Issue: December 2016
December 12, 2016
2 min read

Patch testing in early childhood should be approved to spare steroid use

Issue: December 2016
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Despite recent biologics and systemic medication approvals for atopic dermatitis and psoriasis, the FDA has not yet approved patch testing for skin allergy in early childhood. FDA approval and nationwide mandated patch testing for an allergy to a chemical antigen could have the potential to yield healthier lives for children as well as reduced costs to families and insurance providers.

Sharon E. Jacob

Read a comment from an expert contacted by Infectious Diseases in Children on the recent history of patch testing, the benefits it offers to the pediatrician caring for a child with skin disease and how determining a contact allergen early eradicates the need for steroid implementation.

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Sharon E. Jacob, MD, is an associate clinical professor of pediatrics and medicine in the department of dermatology at the University of California, San Diego School of Medicine.

Patch testing is a diagnostic tool whereby chemical contact antigens (haptens) are placed on the skin and allowed to absorb for 24 to 48 hours after which the patient returns to have the patches removed and evaluated. The patient then returns 48 to 96 hours after the removal to determine if a reaction has developed; if so, it means that the immune system recognizes the chemical.

Atopic children can have allergic contact dermatitis. If a chemical contact allergen is perpetuating their dermatitis and the culprit is detected and avoided, the child gets better, and it is dramatic positive change. [My colleagues and I have] had children on systemic steroids with repeated skin infections be evaluated by patch testing, determine a relevant chemical contact antigen - avoid it - and go into remission and live happy healthy lives again.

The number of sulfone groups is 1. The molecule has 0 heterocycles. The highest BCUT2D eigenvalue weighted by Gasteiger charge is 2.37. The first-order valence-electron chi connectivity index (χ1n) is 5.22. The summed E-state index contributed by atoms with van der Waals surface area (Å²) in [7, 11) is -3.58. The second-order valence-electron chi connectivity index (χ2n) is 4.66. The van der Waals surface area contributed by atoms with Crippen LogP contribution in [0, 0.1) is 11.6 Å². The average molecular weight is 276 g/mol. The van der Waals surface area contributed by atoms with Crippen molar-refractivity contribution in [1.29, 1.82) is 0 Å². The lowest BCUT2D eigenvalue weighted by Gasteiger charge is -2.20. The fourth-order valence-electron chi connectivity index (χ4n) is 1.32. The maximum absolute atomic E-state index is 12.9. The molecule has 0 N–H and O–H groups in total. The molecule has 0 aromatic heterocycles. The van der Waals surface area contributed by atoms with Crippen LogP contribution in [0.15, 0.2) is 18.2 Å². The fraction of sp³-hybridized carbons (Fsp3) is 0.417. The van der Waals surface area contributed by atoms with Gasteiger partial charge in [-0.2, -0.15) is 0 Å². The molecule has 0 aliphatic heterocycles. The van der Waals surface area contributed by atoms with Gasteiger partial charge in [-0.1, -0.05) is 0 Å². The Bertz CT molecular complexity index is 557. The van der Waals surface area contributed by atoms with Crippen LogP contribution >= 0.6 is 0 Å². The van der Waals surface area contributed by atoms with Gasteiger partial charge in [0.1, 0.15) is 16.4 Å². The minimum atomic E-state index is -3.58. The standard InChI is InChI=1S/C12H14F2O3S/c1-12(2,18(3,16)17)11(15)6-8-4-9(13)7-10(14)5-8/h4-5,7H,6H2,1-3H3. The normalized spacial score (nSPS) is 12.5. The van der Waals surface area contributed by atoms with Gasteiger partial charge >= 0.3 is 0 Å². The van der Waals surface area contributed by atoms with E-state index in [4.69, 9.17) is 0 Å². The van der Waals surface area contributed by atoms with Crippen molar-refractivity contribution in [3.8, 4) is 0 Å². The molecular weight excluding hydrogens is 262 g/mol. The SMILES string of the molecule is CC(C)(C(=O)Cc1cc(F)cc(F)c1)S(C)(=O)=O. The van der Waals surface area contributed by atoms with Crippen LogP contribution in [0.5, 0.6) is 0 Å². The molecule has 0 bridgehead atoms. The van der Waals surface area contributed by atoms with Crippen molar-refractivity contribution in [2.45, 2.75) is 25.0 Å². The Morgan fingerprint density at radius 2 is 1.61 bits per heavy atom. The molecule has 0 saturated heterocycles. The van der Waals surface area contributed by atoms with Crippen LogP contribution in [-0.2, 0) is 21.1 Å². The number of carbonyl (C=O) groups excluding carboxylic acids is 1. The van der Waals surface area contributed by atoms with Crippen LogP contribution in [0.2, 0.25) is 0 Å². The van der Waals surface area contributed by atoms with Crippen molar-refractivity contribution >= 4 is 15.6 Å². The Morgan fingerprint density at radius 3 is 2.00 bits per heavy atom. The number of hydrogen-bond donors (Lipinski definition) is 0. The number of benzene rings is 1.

Over the last decade, allergic contact dermatitis in children has become more widely recognized. It was considered rare, but we now know that not to be true. Pediatricians appropriately refer to pediatric dermatologists; not all pediatric dermatologists and general dermatologists do patch testing. Patch testing was developed by the German dermatologist Josef Jadassohn over a century ago - ideally all dermatologists would be able to provide these services.

Patch testing in children is not FDA approved; that being said, it is still a necessity for consideration in children with recalcitrant dermatitis. Patch testing can be a steroid-sparing intervention.

Disclosure: Jacob reports she is founder and CEO of the Dermatitis Academy, president-elect of the American Contact Dermatitis Society and serves as a consultant for Johnson & Johnson.